By Michael Eboh

Minister of State for Petroleum Resources, Chief Timipre Sylva, has expressed discomfort with Nigeria’s legislations affecting the oil and gas industry.

Sylva explained that clarity in the drafting of the laws would eliminate the many disagreements and lawsuits currently witnessed in the industry and save the country from huge judgement debts, such as the Process and Industrial Development, P&ID, issue.

Speaking in Abuja, at a workshop organized by the Petroleum Technology Development Fund, PTDF, for counsels of the Federal Ministry of Justice and other stakeholders in the Nigerian oil and gas industry, Sylva also highlighted the need to build the capacity of judicial workers in the workings of the oil and gas industry.

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Sylva,  who was represented by his Chief of Staff, Mr. Moses Olamide, noted that over the years, the Nigerian petroleum industry had operated with laws that were not in tandem with global standards, and had brought to the fore the need for a review of the legal issues of the industry.

He stated: “The exploration, production and contracting processes are complex and rapidly changing. The need for state counsels to be up to date with current happenings of the industry cannot be over-emphasised.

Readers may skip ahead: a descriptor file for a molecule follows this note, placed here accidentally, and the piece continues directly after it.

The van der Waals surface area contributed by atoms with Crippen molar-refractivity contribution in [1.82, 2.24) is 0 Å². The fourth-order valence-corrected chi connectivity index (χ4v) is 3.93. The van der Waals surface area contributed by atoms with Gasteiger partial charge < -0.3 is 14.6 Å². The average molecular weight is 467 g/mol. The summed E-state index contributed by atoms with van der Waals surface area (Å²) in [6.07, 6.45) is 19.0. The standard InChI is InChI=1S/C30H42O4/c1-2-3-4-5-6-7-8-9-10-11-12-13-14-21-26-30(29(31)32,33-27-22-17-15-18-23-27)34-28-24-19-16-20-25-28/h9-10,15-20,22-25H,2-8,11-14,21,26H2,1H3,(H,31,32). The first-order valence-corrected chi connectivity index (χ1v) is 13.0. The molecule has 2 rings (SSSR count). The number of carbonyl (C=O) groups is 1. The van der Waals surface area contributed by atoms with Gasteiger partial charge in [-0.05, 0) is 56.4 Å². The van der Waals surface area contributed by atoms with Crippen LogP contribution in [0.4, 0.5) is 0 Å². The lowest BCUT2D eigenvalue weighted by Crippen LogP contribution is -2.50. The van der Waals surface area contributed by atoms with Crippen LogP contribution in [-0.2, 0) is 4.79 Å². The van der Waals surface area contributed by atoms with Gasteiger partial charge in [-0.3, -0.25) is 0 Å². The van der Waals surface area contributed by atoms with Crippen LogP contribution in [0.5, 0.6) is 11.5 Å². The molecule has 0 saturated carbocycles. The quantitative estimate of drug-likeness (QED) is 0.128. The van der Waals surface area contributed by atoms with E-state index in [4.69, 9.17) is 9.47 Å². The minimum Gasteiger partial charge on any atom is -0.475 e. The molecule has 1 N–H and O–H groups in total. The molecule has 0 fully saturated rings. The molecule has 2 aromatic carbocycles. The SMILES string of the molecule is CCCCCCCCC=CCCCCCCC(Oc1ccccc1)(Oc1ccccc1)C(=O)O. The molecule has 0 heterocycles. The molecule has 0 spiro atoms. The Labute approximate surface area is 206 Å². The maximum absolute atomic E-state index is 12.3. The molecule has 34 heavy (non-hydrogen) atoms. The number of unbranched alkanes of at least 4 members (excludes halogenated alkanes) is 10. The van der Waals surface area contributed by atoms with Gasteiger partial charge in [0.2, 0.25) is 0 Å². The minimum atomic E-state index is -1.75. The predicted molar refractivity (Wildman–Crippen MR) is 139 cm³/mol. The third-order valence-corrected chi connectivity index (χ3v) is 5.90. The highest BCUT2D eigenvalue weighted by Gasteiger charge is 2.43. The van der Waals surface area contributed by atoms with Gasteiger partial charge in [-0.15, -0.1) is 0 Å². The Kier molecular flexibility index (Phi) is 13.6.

“For many years, the Nigerian oil and gas industry have been operating in an agglomeration of legislations and guidelines, which sometimes are not in harmony with the industry trends practiced globally. The oil and gas industry had developed focusing on increasing indigenous participation.

“Our best bets for the industry, it is better we write our laws very clearly. It is better we do all the negotiations possible; it is better we do all the reconciliation and conciliation that are possible; before we sign off on our laws. It is going to reduce a lot of acrimony.

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It is going to reduce a lot of fighting in the industry. Hence we appeal to the lawyers in this regard. ‘It is better we write our legal matters very clearly so as to eliminate all the acrimony that might arise in the legal system.”



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